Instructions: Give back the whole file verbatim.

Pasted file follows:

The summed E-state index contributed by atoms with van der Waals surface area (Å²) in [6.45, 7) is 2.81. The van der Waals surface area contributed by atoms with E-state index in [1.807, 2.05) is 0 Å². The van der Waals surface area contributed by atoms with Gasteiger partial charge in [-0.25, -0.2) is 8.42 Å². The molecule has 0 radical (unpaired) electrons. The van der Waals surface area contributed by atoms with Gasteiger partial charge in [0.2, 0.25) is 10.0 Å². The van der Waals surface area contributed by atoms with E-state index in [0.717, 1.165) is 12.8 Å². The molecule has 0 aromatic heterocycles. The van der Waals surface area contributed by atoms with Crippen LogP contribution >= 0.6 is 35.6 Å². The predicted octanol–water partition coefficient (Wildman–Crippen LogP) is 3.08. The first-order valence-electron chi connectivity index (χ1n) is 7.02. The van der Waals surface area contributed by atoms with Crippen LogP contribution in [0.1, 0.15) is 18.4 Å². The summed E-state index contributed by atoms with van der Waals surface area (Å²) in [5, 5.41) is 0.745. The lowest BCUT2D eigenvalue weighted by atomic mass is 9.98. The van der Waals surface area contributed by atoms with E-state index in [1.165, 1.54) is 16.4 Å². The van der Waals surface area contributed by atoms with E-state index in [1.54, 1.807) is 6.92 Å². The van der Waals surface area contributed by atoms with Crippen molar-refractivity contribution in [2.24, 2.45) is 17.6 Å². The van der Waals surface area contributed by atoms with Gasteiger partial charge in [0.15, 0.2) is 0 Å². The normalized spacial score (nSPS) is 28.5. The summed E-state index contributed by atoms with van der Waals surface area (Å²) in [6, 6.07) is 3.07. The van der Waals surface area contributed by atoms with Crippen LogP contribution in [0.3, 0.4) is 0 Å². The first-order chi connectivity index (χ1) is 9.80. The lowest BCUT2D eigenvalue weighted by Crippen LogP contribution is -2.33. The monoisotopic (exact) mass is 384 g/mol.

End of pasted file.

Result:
The summed E-state index contributed by atoms with van der Waals surface area (Å²) in [6.45, 7) is 2.81. The van der Waals surface area contributed by atoms with E-state index in [1.807, 2.05) is 0 Å². The van der Waals surface area contributed by atoms with Gasteiger partial charge in [-0.25, -0.2) is 8.42 Å². The molecule has 0 radical (unpaired) electrons. The van der Waals surface area contributed by atoms with Gasteiger partial charge in [0.2, 0.25) is 10.0 Å². The van der Waals surface area contributed by atoms with E-state index in [0.717, 1.165) is 12.8 Å². The molecule has 0 aromatic heterocycles. The van der Waals surface area contributed by atoms with Crippen LogP contribution >= 0.6 is 35.6 Å². The predicted octanol–water partition coefficient (Wildman–Crippen LogP) is 3.08. The first-order valence-electron chi connectivity index (χ1n) is 7.02. The van der Waals surface area contributed by atoms with Crippen LogP contribution in [0.1, 0.15) is 18.4 Å². The summed E-state index contributed by atoms with van der Waals surface area (Å²) in [5, 5.41) is 0.745. The lowest BCUT2D eigenvalue weighted by atomic mass is 9.98. The van der Waals surface area contributed by atoms with E-state index in [1.165, 1.54) is 16.4 Å². The van der Waals surface area contributed by atoms with E-state index in [1.54, 1.807) is 6.92 Å². The van der Waals surface area contributed by atoms with Crippen molar-refractivity contribution in [2.24, 2.45) is 17.6 Å². The van der Waals surface area contributed by atoms with Gasteiger partial charge in [0.15, 0.2) is 0 Å². The normalized spacial score (nSPS) is 28.5. The summed E-state index contributed by atoms with van der Waals surface area (Å²) in [6, 6.07) is 3.07. The van der Waals surface area contributed by atoms with Crippen LogP contribution in [0.3, 0.4) is 0 Å². The first-order chi connectivity index (χ1) is 9.80. The lowest BCUT2D eigenvalue weighted by Crippen LogP contribution is -2.33. The monoisotopic (exact) mass is 384 g/mol.